Oct. 26 (Bloomberg) -- France will probably sell fewer bonds than the 186 billion euros worth planned for next year amid improving government finances as the regional sovereign-debt crisis eases, the head of the country’s debt agency said.
“It’s very probable that it will be slightly below” 186 billion euros, said Philippe Mills, chief executive officer of Agence France Tresor. “We have slightly below funding needs with the implementation of fiscal consolidation. The commitment of the French government is very strong.”
France, the second-largest economy in the euro area, will probably also exceed its target to cut the amount of Treasury bills outstanding by 15 billion euros this year, Mills said. “The mainstream scenario is that it will be more than 15 billion euros,” he said in an interview in Brussels today.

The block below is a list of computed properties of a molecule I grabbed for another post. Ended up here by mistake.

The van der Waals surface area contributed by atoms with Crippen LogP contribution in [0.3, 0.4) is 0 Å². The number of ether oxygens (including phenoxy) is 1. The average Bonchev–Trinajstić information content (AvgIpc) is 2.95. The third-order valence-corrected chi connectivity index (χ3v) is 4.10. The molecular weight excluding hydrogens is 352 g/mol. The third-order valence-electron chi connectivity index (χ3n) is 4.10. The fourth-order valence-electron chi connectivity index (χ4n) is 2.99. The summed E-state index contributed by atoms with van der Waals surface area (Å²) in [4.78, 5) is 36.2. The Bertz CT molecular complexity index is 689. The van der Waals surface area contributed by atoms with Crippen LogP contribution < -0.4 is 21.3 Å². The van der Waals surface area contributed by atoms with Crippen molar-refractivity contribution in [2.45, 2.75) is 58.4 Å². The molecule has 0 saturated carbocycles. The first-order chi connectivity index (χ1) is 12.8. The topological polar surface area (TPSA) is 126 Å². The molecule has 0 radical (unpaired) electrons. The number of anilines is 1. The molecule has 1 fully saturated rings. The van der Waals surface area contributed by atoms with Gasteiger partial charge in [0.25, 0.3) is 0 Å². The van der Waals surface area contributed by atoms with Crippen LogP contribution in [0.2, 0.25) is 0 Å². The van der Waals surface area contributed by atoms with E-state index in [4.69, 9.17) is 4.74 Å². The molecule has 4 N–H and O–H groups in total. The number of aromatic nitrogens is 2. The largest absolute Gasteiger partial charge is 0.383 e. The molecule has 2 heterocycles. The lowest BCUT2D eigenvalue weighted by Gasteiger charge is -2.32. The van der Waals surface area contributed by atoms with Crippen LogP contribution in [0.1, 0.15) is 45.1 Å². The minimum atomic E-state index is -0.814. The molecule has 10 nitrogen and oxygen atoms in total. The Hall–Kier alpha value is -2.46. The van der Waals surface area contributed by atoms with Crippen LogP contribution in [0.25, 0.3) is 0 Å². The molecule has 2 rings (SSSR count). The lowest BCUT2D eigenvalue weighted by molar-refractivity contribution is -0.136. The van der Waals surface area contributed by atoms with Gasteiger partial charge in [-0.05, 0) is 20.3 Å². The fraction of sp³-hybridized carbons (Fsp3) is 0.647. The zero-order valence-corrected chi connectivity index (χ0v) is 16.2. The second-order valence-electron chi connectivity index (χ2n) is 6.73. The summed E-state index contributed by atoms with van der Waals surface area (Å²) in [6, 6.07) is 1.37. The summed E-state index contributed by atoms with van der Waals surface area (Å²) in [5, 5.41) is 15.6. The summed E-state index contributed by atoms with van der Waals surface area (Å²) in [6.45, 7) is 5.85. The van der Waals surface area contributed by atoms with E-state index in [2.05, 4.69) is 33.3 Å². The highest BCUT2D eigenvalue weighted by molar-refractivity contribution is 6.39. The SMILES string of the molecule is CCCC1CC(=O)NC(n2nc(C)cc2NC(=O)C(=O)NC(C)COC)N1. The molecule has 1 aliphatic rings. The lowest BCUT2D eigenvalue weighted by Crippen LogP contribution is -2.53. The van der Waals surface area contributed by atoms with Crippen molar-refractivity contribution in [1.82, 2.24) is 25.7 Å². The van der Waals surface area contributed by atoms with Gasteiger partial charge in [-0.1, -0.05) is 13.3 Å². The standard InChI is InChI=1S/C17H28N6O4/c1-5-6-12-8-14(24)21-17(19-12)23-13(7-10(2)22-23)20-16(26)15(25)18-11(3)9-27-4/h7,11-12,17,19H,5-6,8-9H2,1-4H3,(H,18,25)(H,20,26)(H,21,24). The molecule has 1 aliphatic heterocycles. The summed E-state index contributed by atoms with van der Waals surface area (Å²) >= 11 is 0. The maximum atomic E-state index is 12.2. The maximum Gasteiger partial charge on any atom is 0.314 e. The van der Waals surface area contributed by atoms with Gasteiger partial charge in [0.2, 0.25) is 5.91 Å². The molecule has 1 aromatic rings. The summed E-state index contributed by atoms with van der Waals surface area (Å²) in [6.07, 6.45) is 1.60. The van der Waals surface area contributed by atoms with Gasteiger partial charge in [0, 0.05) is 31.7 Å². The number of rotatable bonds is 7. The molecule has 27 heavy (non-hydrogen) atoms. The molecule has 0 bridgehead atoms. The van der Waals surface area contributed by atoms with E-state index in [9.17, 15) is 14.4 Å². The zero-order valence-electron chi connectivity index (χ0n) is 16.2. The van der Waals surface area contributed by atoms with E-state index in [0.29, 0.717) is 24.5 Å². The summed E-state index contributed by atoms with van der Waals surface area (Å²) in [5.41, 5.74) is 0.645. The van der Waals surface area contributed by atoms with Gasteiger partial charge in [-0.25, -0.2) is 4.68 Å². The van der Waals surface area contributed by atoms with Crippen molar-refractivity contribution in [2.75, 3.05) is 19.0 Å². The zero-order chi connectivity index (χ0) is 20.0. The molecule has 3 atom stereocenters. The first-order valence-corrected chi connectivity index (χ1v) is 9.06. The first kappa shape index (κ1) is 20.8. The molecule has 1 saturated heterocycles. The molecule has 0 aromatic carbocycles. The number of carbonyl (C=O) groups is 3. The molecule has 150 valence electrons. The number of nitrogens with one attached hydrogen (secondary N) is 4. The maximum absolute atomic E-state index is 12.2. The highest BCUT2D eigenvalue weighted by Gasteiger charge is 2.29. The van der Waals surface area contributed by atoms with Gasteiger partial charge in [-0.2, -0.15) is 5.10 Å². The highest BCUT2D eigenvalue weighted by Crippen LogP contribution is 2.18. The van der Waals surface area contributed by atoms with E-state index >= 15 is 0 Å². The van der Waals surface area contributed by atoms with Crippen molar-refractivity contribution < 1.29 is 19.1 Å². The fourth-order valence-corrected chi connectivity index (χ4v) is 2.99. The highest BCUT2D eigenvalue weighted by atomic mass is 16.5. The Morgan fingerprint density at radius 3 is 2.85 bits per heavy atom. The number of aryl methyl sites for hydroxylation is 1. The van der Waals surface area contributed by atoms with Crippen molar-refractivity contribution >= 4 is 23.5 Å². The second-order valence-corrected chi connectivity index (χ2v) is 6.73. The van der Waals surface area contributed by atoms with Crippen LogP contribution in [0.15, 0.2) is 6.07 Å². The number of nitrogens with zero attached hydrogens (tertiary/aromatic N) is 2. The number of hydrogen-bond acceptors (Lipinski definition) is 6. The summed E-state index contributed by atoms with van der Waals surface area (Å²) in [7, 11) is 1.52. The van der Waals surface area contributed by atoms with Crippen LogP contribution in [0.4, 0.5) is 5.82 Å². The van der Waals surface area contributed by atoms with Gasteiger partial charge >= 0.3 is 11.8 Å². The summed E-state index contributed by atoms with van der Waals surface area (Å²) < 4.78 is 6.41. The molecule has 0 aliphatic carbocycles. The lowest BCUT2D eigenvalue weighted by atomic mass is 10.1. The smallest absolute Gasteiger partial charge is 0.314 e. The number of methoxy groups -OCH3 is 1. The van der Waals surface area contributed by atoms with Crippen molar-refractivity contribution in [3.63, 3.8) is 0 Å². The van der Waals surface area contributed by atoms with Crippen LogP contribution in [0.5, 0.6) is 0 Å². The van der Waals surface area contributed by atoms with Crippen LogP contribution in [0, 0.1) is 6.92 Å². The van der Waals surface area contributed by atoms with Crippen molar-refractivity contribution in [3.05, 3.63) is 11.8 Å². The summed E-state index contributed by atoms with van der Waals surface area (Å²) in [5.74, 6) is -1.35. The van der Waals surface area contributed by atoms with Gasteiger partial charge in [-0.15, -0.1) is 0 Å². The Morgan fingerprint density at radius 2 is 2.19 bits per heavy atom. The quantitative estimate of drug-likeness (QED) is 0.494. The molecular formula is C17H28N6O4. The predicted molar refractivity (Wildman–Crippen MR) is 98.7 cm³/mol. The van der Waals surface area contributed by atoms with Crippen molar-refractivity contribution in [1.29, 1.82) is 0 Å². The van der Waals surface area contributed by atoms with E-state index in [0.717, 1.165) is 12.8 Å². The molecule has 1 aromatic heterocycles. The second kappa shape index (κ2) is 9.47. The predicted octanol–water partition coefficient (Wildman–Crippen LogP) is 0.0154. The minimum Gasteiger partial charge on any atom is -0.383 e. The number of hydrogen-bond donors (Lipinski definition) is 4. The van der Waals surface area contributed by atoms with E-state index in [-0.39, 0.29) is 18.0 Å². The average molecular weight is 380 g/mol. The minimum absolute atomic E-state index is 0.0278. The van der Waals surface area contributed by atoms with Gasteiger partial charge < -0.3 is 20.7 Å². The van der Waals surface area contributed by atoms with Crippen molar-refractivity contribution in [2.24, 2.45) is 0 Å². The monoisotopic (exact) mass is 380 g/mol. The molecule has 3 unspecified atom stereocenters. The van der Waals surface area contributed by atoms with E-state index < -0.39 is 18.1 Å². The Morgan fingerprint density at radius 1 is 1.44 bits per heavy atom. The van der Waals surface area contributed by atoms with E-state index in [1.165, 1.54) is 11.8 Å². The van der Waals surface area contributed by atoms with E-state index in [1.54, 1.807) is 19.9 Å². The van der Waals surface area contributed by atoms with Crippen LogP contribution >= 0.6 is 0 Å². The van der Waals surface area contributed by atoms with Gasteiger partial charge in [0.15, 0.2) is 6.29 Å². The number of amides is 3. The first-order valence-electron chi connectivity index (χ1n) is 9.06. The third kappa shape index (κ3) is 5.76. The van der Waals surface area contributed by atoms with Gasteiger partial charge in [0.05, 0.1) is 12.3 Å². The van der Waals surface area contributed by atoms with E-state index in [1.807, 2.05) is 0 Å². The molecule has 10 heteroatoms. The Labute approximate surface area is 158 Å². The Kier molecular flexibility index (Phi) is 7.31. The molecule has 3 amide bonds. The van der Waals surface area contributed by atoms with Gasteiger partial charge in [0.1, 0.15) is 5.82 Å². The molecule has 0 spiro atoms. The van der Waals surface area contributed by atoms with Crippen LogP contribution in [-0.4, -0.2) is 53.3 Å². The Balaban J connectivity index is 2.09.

France may issue a new 15-year inflation-linked bond denominated in euros within weeks, depending on demand, he said.
“We are interested in doing this kind of maturity, but we’re open on the timing,” Mills said. ‘It could be in coming weeks or early 2011.’’
To contact the reporter on this story: Lukanyo Mnyanda in London at firstname.lastname@example.org
To contact the editor responsible for this story: Keith Campbell at email@example.com